Setting clear limits and expectations gets everyone on the same page. It is hoped that this will reduce the discussions, debates and arguments every time your teen asks for or to do something. Setting limits ahead of time can be an objective reference point that helps with reinforcing a parent’s thoughts about what is acceptable for their teen.
It is important for parents to have expectations and limits that are clear and reasonable. Reasonable limits are those that are respectful and appropriate and take into consideration a teenager’s age, circumstances, and capacity to be responsible. Obviously, a 16 year old will have more latitude to be independent that a 13 year old.
Another consideration that determines whether a limit is appropriate for a teen is the extent to which a teen has demonstrated an ability to be responsible and trustworthy. All young people mature at different rates and are affected in different ways by those around them. For these reasons, determining when your teen is ready to have more independence is based on an assessment of the teen. When a parent sees that a teen is being responsible, it is important for a parent to acknowledge that by giving the teen more independence. This is the way teens mature and improve their ability to be more responsible for their behavior.
Having expectations about a teen’s behavior is meaningless unless there are consequences for violating the rules that have been set. It is imperative that when a teen breaks a rule there must be consequences that are in proportion and relevant to the behavior. If the response or discipline is too strict this will foster resentment and rebellion. On the other hand, if the response or discipline is meaningless, the teen will disregard the parent’s expectations, knowing there will not be any significant consequences.
This is why agreeing to the consequences when setting a boundary is helpful. Make consequences that fit the situation and the rule that was broken. To the extent that it is possible, have a natural and logical consequence that fits the offending behavior. For example, if a teen ignores a curfew, then an earlier curfew might be set or the parent might pick up the teen to make sure the teen is home on time. Once a teen learns from the consequence, then another discussion can be had about reinstating the original curfew.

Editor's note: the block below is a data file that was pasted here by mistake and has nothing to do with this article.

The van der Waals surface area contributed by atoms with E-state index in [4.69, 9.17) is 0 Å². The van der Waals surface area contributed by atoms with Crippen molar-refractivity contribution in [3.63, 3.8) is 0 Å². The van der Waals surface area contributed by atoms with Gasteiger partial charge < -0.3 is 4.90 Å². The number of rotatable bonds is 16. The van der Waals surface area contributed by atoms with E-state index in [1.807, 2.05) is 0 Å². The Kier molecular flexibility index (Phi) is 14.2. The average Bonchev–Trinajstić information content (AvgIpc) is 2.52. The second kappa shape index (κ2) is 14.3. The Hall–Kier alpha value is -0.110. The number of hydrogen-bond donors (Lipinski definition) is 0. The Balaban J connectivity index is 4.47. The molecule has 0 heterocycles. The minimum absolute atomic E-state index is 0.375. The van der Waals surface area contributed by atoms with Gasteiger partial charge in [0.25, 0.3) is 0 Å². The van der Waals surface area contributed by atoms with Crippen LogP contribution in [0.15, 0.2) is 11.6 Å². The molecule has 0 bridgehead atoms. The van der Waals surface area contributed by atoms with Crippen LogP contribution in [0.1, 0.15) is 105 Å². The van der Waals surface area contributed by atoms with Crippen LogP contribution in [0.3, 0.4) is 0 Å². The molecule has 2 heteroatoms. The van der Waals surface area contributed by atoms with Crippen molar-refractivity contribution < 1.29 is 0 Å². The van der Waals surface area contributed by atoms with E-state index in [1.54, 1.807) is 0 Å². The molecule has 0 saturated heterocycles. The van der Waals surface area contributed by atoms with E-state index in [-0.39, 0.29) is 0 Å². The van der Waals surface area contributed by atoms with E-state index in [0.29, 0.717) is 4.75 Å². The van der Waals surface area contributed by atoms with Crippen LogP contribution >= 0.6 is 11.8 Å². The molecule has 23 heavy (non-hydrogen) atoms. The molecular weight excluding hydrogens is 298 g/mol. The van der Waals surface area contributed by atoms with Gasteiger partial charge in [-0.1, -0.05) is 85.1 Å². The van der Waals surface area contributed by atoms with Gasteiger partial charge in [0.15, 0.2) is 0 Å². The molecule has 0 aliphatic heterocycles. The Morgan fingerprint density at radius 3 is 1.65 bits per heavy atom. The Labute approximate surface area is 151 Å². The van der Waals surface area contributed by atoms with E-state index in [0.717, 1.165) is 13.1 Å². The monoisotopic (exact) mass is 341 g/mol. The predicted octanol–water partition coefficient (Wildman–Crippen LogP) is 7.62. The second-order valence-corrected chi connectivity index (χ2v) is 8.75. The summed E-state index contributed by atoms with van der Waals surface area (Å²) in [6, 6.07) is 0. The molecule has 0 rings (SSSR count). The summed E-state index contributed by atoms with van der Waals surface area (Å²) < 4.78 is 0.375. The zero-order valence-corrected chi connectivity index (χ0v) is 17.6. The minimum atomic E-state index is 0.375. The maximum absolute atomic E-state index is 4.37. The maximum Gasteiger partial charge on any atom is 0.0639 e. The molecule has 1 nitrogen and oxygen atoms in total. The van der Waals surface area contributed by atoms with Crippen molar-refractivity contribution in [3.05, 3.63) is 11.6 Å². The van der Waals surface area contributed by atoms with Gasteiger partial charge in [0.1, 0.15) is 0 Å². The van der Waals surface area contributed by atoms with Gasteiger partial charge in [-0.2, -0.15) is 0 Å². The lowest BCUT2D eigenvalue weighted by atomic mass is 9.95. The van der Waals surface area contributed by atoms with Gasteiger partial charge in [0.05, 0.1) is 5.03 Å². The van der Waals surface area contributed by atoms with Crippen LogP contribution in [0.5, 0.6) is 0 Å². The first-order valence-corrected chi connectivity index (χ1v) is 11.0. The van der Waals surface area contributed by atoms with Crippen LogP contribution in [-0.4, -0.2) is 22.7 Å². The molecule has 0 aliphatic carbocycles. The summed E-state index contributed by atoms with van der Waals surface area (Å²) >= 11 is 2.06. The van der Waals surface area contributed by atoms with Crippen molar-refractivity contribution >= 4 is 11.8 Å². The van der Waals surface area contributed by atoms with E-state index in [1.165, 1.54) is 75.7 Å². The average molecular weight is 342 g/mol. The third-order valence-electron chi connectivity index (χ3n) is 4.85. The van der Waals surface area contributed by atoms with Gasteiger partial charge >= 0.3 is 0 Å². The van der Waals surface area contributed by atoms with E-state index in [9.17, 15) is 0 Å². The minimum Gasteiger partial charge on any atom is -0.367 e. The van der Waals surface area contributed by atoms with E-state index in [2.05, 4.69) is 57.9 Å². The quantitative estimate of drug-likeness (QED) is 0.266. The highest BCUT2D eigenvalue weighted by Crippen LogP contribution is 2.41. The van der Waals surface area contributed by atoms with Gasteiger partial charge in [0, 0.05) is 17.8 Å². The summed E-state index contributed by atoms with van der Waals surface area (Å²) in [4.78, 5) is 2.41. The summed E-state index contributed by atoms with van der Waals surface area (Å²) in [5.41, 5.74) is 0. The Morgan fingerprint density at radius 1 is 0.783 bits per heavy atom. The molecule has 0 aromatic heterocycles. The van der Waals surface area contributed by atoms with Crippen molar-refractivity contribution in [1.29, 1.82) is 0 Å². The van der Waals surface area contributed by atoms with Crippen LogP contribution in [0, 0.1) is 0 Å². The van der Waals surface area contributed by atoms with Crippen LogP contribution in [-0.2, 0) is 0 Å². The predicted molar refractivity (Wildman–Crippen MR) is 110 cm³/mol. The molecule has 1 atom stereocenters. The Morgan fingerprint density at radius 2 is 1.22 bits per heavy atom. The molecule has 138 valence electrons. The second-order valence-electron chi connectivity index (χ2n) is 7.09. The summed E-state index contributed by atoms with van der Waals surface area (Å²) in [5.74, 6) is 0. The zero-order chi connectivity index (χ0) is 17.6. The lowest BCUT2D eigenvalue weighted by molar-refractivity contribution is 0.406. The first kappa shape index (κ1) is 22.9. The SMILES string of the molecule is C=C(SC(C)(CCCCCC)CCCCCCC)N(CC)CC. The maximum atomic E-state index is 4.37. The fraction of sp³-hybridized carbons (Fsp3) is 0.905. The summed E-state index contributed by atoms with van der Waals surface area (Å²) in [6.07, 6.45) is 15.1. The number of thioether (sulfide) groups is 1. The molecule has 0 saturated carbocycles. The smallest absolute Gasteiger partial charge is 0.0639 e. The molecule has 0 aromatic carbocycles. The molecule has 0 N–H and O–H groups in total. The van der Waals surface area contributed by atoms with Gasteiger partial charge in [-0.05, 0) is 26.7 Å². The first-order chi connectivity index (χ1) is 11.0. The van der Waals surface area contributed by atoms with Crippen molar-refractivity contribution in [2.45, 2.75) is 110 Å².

When there is an offending behavior, listen to what your teen has to say as sometimes there can be mitigating circumstances. If there is an offence, then parents should put a consequence in place as soon as possible. Also, it is critical that a parent follows through on the consequence. Sometimes a parent may “ground” a teen for weeks which is hard to enforce. Usually if a parents “grounds” a teen, they are also “grounding” themselves as the parent will need to be home too, to make sure that the teens is remaining at home.
Once a consequence has been given to a teen for a behavior, it is now time for the parents and teen to have another conversation about the offending behavior and reconsider and agree to what is a responsible behavior in the future. This conversation should also include a discussion of a future consequence if the behavior is repeated.
This is the way teens learn to take responsibility for their actions. Parents need to be reassured that teen’s build positive self-esteem by overcoming obstacles and negatives situations. By setting and enforcing consequences, parents are teaching their children a very important lesson in a loving, thoughtful and caring way.
The parents of Matthew discuss the hardships of their son’s death. Even though their son’s friends could tell that the driver had too much to drink, no one had the wisdom to take his keys or tell him not to drive. Now these parents had to do what no parent should never do: bury their own son.